Friday, December 07, 2007

For Website Marketing: Back-Door Strategies to Stand Out From The Crowd

As a web site marketer these days, in the 21st century, you have to work harder than ever to stand out from the pack. Everybody’s sending out ezines. Nearly all of us hold teleseminars.

Add your ezine and teleseminar and you’re joining a parade down Main Street. Sometimes you can generate leads even more effectively if you also run through the alleys and knock on back doors.

Often these back-door "sneaky" strategies seem too easy to be effective. But simplicity can be deceptive. You need to plan carefully to avoid wasting time. Used incorrectly, the back-door approach can backfire. You have to play by rules that change overnight and that aren’t easy to figure out.

Strategy #1: Contribute to a discussion list related to your topic.

For lead generation, join a group whose membership matches your target market as closely as possible. Choosing the right group can be challenging. For example, you may be eligible to join a forum after attending a workshop or purchasing a manual. Or you may pay to join a mentoring group. These groups create forums and discussion lists directly related to your interests, but moderators tend to be extremely cautious about self-promotion.

You can also search through yahoo or google for groups. For example, you can search on "professional women discussion list" or "work at home dads discussion list." Some websites feature lists of discussion groups, often arranged by topic. Searching through listings takes time but, with patience, can produce some good results.


Once you join a forum or discussion lists, it’s a good idea to "lurk" for awhile. Get a sense of the group’s mood and style. Introduce yourself. Evaluate your responses. If you sense a lack of interest (and occasionally even hostility), consider withdrawing from the group.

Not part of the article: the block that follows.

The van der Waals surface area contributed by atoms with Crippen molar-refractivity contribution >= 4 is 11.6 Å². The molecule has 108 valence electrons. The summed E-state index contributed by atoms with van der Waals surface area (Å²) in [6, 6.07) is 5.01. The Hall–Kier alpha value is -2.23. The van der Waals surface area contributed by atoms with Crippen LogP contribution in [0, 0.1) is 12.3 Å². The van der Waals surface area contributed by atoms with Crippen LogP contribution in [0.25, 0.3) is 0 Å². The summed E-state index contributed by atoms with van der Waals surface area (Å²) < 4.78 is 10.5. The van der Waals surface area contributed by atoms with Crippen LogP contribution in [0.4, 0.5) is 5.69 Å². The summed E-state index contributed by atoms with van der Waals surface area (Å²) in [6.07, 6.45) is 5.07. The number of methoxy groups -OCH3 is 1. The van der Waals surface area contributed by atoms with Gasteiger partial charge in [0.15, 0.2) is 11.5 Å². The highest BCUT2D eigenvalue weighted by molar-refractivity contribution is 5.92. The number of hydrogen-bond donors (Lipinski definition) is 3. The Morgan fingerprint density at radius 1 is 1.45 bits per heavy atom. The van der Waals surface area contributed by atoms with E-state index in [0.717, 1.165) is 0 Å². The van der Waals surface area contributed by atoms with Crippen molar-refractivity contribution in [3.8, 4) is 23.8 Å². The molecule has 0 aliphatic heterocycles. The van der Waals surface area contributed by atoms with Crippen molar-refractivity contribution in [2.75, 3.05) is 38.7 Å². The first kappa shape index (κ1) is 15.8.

The challenge is to draw a fine line between contributing proactively and becoming a nuisance. Success depends on finding just the right blend of asking questions and providing expertise.

Example 2: Write reviews for online bookstores.

As an avid and eclectic reader, I began writing reviews for one of the online bookstores. Originally, I was just having fun and actually felt guilty for taking time from my "real" work. I wrote about everything: mysteries, business books, nonfiction.

To my surprise, these book reviews began to attract subscribers, clients and invitations to be interviewed by professional reporters and writers. Recently one of my reviews was quoted in a blog, giving me valuable (and totally unexpected) publicity.

When these readers came, they were highly motivated. Unlike readers of ezines, they were prepared to pay or resources. After all, bookstores don’t give away books! I suspect many hold a credit card in one hand as they surf with the other.


Choose best-selling books related to your topic -but not exclusively.

Write carefully, using correct grammar and style. I’ve found that I get the most response by being edgy but thoughtful, and not too long or too short.

Follow the guidelines concerning what you can disclose about your business. Your review can be edited or removed entirely if you appear to be selling or if you use inappropriate words.

Bottom Line: Often we find our most successful back-door strategies by accident. But applying those strategies callsapplyin for planning, flexibility and responsiveness to change.


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